The cost to own and drive a vehicle has slightly decreased in 2014, AAA’s study showed.
In its 2014 Your Driving Costs Study, the automobile club AAA found that the average annual cost to own and operate a sedan in the U.S. went down by 2.7 percent to $8,876. This translates to 59.2 cents per mile, a 1.64 percent decline from 2013, based on 15,000 driven miles.
Several factors helped the overall driving cost to go down. AAA Managing Director of Automotive Engineering and Repair said, “A large decrease in fuel costs and lower tire, insurance and depreciation expenses are saving owners more than one and a half cents on every mile they drive.”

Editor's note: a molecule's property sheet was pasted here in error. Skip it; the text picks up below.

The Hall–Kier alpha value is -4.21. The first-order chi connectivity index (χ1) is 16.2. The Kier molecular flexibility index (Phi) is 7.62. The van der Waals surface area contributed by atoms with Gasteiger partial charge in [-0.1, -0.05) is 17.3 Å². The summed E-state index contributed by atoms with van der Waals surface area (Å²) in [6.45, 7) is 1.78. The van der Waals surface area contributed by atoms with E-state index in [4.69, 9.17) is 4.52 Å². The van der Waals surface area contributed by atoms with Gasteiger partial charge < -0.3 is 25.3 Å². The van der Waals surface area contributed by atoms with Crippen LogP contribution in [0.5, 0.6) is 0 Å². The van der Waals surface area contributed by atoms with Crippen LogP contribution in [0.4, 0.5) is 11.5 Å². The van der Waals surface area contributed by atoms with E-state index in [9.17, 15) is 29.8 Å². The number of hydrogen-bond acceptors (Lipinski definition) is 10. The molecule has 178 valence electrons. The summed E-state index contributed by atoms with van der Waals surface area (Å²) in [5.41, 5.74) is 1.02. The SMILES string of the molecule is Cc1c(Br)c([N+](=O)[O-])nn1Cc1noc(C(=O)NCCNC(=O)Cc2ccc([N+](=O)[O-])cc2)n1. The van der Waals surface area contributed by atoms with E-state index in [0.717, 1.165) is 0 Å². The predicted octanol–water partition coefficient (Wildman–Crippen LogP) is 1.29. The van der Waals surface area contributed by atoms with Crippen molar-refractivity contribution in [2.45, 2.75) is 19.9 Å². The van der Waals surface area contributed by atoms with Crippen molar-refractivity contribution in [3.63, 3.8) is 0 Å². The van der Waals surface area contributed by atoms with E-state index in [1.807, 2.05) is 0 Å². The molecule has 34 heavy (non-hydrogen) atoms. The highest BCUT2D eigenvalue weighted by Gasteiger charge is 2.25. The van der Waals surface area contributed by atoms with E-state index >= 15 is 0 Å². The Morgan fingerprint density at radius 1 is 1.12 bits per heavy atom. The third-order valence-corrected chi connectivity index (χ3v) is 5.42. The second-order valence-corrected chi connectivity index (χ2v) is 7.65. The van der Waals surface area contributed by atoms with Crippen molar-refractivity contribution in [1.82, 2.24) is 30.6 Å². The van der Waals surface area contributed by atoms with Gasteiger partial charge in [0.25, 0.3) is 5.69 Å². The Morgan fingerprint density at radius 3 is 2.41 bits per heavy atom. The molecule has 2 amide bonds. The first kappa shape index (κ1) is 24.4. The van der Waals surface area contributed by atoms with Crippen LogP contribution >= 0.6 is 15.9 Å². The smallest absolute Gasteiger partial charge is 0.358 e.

Fuel costs contributed a lot as it dropped ten percent to 13 cents per mile this year. An average grade fuel now costs $3.278 per gallon from $3.486 last year.
Vehicle depreciation has also declined by 1.71 percent from $3,571 in 2013 to $3,510.
Tires are also cheaper by three percent.
Insurance premiums, though essentially unchanged and seeing just a 0.58-percent decline, still helped lower the total driving cost for 2014, AAA said.
But driving costs vary depending on the size and type of a vehicle. The study showed that driving and operating a minivan is more expensive at $9,753 a year or 73.6 cents per mile.
Here is a table from AAA showing the average annual driving costs in other categories:
The AAA has been publishing the Your Driving Costs study since 1950 to give consumers insights on vehicle ownership costs and help them make better decisions when purchasing a vehicle.